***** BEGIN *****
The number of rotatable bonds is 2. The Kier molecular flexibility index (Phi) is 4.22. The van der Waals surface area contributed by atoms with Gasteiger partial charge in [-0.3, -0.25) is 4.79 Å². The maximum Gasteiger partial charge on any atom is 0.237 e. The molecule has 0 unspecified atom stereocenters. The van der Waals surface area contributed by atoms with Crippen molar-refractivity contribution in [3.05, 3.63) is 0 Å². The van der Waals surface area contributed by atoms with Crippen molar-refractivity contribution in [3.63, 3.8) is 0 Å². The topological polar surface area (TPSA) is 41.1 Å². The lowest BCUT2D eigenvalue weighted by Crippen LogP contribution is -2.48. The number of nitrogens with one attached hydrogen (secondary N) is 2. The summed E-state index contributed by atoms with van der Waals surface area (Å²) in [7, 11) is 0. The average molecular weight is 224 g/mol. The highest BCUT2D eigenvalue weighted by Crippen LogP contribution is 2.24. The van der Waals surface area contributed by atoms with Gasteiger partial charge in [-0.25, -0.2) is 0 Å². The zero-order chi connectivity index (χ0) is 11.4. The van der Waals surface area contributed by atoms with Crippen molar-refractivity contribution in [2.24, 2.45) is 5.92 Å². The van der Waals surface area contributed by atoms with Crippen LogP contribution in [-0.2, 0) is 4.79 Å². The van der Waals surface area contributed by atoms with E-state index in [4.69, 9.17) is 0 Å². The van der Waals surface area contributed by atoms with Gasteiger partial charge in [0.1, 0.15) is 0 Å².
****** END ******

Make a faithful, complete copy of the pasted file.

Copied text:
The number of rotatable bonds is 2. The Kier molecular flexibility index (Phi) is 4.22. The van der Waals surface area contributed by atoms with Gasteiger partial charge in [-0.3, -0.25) is 4.79 Å². The maximum Gasteiger partial charge on any atom is 0.237 e. The molecule has 0 unspecified atom stereocenters. The van der Waals surface area contributed by atoms with Crippen molar-refractivity contribution in [3.05, 3.63) is 0 Å². The van der Waals surface area contributed by atoms with Crippen molar-refractivity contribution in [3.63, 3.8) is 0 Å². The topological polar surface area (TPSA) is 41.1 Å². The lowest BCUT2D eigenvalue weighted by Crippen LogP contribution is -2.48. The number of nitrogens with one attached hydrogen (secondary N) is 2. The summed E-state index contributed by atoms with van der Waals surface area (Å²) in [7, 11) is 0. The average molecular weight is 224 g/mol. The highest BCUT2D eigenvalue weighted by Crippen LogP contribution is 2.24. The van der Waals surface area contributed by atoms with Gasteiger partial charge in [-0.25, -0.2) is 0 Å². The zero-order chi connectivity index (χ0) is 11.4. The van der Waals surface area contributed by atoms with Crippen molar-refractivity contribution in [2.24, 2.45) is 5.92 Å². The van der Waals surface area contributed by atoms with Crippen LogP contribution in [-0.2, 0) is 4.79 Å². The van der Waals surface area contributed by atoms with E-state index in [4.69, 9.17) is 0 Å². The van der Waals surface area contributed by atoms with Gasteiger partial charge in [0.1, 0.15) is 0 Å².